I hate novels that are just about narrating an aggressively ordinary upper middle class white woman’s domestic life, and pretending that there is nothing political, nothing divine, nothing strange, nothing surreal about all the relationships between all the humans, whether these are marital relationships or familial relationships or the relationships between strangers on the street. I just feel like you can get all the surface stuff you find in chick lit from any screen-based medium. There are tons of chick-lit blended with romantic comedy that take the form of TV shows and movies, and those mediums are ideally suited to not digging beneath the surface aesthetics of things. I’ve watched and enjoyed tons and tons of rom-coms: When Harry Met Sally, Thirteen Going on Thirty, Love & Basketball, etc. But books are a different form and work differently and have a different responsibility, I think. They should challenge, they should push at your psyche a little more.
Huh! I’ve always shrugged along with opinion that chick lit is sort of dumb, but entertaining, and doesn’t really do any harm. And I consider all books to be gateway drugs to better books. But I think you’re arguing that dumb books serve no unique purpose, and that they lower the bar for all books.
Yes, absolutely. Dumb or derivative books or mediocre books crowd out time we could spend paying attention to interesting or challenging books. They get all the money and the marketing just for producing complacency in their readers, for telling them something they already know, while anything unsettling, anything bookish, anything that might require the reader to question what they think they know, is too often pushed away.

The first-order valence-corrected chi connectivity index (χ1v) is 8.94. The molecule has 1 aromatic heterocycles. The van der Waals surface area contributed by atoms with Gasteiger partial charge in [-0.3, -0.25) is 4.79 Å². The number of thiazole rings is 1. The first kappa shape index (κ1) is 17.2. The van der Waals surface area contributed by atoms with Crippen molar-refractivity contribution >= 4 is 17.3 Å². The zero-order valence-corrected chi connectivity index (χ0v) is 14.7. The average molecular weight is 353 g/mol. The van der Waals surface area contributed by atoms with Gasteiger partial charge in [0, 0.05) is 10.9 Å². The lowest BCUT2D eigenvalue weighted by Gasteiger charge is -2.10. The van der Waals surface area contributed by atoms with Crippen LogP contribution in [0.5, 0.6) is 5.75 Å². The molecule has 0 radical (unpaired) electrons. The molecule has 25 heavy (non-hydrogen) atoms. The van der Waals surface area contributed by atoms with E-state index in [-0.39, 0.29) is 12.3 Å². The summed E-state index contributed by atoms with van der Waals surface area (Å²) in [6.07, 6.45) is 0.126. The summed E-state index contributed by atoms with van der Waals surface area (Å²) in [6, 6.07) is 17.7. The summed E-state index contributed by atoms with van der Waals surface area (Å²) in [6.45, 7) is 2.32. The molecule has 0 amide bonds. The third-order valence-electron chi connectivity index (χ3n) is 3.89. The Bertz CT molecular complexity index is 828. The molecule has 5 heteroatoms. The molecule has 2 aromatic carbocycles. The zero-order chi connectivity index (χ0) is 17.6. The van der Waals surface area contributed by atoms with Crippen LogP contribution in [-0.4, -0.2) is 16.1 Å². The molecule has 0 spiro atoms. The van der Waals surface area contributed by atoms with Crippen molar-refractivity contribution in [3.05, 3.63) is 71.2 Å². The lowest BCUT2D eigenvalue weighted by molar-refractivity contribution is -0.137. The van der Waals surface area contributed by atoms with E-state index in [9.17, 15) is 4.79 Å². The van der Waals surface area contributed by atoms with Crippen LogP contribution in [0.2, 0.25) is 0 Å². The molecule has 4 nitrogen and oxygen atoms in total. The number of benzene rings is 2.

Maybe I hate chick lit because it aspires to something I could never aspire to while trying to convince me no but you really could aspire to it. I will never be considered ordinary or even normal in America, but chick lit tries to tell me that to be those things is a very worthwhile aspiration.
I love the weird. I love the manic and the orderly-disorderly. I love the rebellious and transgressive. Authors that revel in eccentricity have produced the most memorable American literature. The most interesting people in any society are not the ones that conform to the status quo, who are already at the top, but the ones who understand that the margins of groups is where things are interesting, contradictory, meaningful, worth examining compassionately.
Also I hate the endings in chick lit: everything wraps up too neatly. The author simply hands you the insights you’re supposed to take from the work, instead of trusting you to make meaning and work out what you, the individual, think.
Do you think this hatred has colored your reading of other works?
Maybe. I’m pretty sure my hatred of chick lit has had some ripple effects in my reading life. More than ten years ago, I stopped reading a lot of literary domestic fiction because of its relative proximity to chick lit and its premium on normalcy (with the addition of literary prose, deeper insights, and a slower pace). I didn’t make a conscious choice about it, but I just noticed how much better and worth my time other books were.